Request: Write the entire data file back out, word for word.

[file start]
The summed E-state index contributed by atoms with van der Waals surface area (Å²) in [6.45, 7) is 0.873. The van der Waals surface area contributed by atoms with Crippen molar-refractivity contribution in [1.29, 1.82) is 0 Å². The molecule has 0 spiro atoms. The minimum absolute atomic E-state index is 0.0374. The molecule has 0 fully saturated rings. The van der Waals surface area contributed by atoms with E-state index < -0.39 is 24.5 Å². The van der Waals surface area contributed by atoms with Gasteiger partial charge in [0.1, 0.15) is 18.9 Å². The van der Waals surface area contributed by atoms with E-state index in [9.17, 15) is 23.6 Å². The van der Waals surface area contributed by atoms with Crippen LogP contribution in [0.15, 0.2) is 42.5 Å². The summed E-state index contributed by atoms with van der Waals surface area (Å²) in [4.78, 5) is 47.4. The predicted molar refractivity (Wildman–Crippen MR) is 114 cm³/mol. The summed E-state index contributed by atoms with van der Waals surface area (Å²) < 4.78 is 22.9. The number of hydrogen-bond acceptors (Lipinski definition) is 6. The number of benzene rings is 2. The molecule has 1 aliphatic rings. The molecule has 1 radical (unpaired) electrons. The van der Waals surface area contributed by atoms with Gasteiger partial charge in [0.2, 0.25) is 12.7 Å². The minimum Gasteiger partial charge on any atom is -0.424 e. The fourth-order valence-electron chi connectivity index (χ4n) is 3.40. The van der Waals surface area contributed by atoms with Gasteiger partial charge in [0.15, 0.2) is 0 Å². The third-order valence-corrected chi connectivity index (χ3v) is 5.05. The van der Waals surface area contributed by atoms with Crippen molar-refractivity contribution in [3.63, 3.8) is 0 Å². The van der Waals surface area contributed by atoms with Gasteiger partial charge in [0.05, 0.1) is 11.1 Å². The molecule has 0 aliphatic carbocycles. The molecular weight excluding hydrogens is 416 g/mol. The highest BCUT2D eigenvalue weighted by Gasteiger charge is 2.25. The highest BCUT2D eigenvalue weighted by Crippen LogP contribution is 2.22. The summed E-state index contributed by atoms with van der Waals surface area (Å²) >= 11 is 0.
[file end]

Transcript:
The summed E-state index contributed by atoms with van der Waals surface area (Å²) in [6.45, 7) is 0.873. The van der Waals surface area contributed by atoms with Crippen molar-refractivity contribution in [1.29, 1.82) is 0 Å². The molecule has 0 spiro atoms. The minimum absolute atomic E-state index is 0.0374. The molecule has 0 fully saturated rings. The van der Waals surface area contributed by atoms with E-state index < -0.39 is 24.5 Å². The van der Waals surface area contributed by atoms with Gasteiger partial charge in [0.1, 0.15) is 18.9 Å². The van der Waals surface area contributed by atoms with E-state index in [9.17, 15) is 23.6 Å². The van der Waals surface area contributed by atoms with Crippen LogP contribution in [0.15, 0.2) is 42.5 Å². The summed E-state index contributed by atoms with van der Waals surface area (Å²) in [4.78, 5) is 47.4. The predicted molar refractivity (Wildman–Crippen MR) is 114 cm³/mol. The summed E-state index contributed by atoms with van der Waals surface area (Å²) < 4.78 is 22.9. The number of hydrogen-bond acceptors (Lipinski definition) is 6. The number of benzene rings is 2. The molecule has 1 aliphatic rings. The molecule has 1 radical (unpaired) electrons. The van der Waals surface area contributed by atoms with Gasteiger partial charge in [0.2, 0.25) is 12.7 Å². The minimum Gasteiger partial charge on any atom is -0.424 e. The fourth-order valence-electron chi connectivity index (χ4n) is 3.40. The van der Waals surface area contributed by atoms with Gasteiger partial charge in [0.15, 0.2) is 0 Å². The third-order valence-corrected chi connectivity index (χ3v) is 5.05. The van der Waals surface area contributed by atoms with Crippen molar-refractivity contribution in [3.63, 3.8) is 0 Å². The van der Waals surface area contributed by atoms with Gasteiger partial charge in [0.05, 0.1) is 11.1 Å². The molecule has 0 aliphatic carbocycles. The molecular weight excluding hydrogens is 416 g/mol. The highest BCUT2D eigenvalue weighted by Gasteiger charge is 2.25. The highest BCUT2D eigenvalue weighted by Crippen LogP contribution is 2.22. The summed E-state index contributed by atoms with van der Waals surface area (Å²) >= 11 is 0.